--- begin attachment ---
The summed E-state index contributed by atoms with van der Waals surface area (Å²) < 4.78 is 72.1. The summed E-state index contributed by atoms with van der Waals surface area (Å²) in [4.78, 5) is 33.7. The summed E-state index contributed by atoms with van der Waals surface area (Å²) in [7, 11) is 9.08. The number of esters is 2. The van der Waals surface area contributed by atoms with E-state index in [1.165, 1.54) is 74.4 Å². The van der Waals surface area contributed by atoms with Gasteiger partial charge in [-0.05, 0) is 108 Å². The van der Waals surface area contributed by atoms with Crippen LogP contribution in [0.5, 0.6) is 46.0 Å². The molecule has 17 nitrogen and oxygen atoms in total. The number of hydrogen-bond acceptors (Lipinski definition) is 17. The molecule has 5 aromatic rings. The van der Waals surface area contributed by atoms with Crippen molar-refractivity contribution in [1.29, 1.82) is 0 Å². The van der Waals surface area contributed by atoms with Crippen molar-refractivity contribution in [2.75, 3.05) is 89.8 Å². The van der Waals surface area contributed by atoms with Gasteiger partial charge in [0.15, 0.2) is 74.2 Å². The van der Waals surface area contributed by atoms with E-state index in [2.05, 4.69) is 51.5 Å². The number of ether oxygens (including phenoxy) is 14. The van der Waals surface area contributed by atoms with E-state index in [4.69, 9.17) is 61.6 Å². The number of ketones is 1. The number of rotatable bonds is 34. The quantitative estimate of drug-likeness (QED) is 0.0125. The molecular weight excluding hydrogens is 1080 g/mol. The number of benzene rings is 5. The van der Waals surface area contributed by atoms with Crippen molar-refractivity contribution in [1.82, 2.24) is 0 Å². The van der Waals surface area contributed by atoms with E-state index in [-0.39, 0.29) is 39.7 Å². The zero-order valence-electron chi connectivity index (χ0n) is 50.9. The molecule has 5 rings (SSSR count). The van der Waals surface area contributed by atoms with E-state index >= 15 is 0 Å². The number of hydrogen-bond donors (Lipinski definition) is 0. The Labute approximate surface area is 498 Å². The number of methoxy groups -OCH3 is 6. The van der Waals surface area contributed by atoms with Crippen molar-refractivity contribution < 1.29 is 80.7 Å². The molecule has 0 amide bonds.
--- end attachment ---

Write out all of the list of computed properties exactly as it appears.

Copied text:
The summed E-state index contributed by atoms with van der Waals surface area (Å²) < 4.78 is 72.1. The summed E-state index contributed by atoms with van der Waals surface area (Å²) in [4.78, 5) is 33.7. The summed E-state index contributed by atoms with van der Waals surface area (Å²) in [7, 11) is 9.08. The number of esters is 2. The van der Waals surface area contributed by atoms with E-state index in [1.165, 1.54) is 74.4 Å². The van der Waals surface area contributed by atoms with Gasteiger partial charge in [-0.05, 0) is 108 Å². The van der Waals surface area contributed by atoms with Crippen LogP contribution in [0.5, 0.6) is 46.0 Å². The molecule has 17 nitrogen and oxygen atoms in total. The number of hydrogen-bond acceptors (Lipinski definition) is 17. The molecule has 5 aromatic rings. The van der Waals surface area contributed by atoms with Crippen molar-refractivity contribution in [1.29, 1.82) is 0 Å². The van der Waals surface area contributed by atoms with Crippen molar-refractivity contribution in [2.75, 3.05) is 89.8 Å². The van der Waals surface area contributed by atoms with Gasteiger partial charge in [0.15, 0.2) is 74.2 Å². The van der Waals surface area contributed by atoms with E-state index in [2.05, 4.69) is 51.5 Å². The number of ether oxygens (including phenoxy) is 14. The van der Waals surface area contributed by atoms with E-state index in [4.69, 9.17) is 61.6 Å². The number of ketones is 1. The number of rotatable bonds is 34. The quantitative estimate of drug-likeness (QED) is 0.0125. The molecular weight excluding hydrogens is 1080 g/mol. The number of benzene rings is 5. The van der Waals surface area contributed by atoms with Crippen molar-refractivity contribution in [1.82, 2.24) is 0 Å². The van der Waals surface area contributed by atoms with E-state index in [-0.39, 0.29) is 39.7 Å². The zero-order valence-electron chi connectivity index (χ0n) is 50.9. The molecule has 5 rings (SSSR count). The van der Waals surface area contributed by atoms with E-state index >= 15 is 0 Å². The number of hydrogen-bond donors (Lipinski definition) is 0. The Labute approximate surface area is 498 Å². The number of methoxy groups -OCH3 is 6. The van der Waals surface area contributed by atoms with Crippen molar-refractivity contribution < 1.29 is 80.7 Å². The molecule has 0 amide bonds.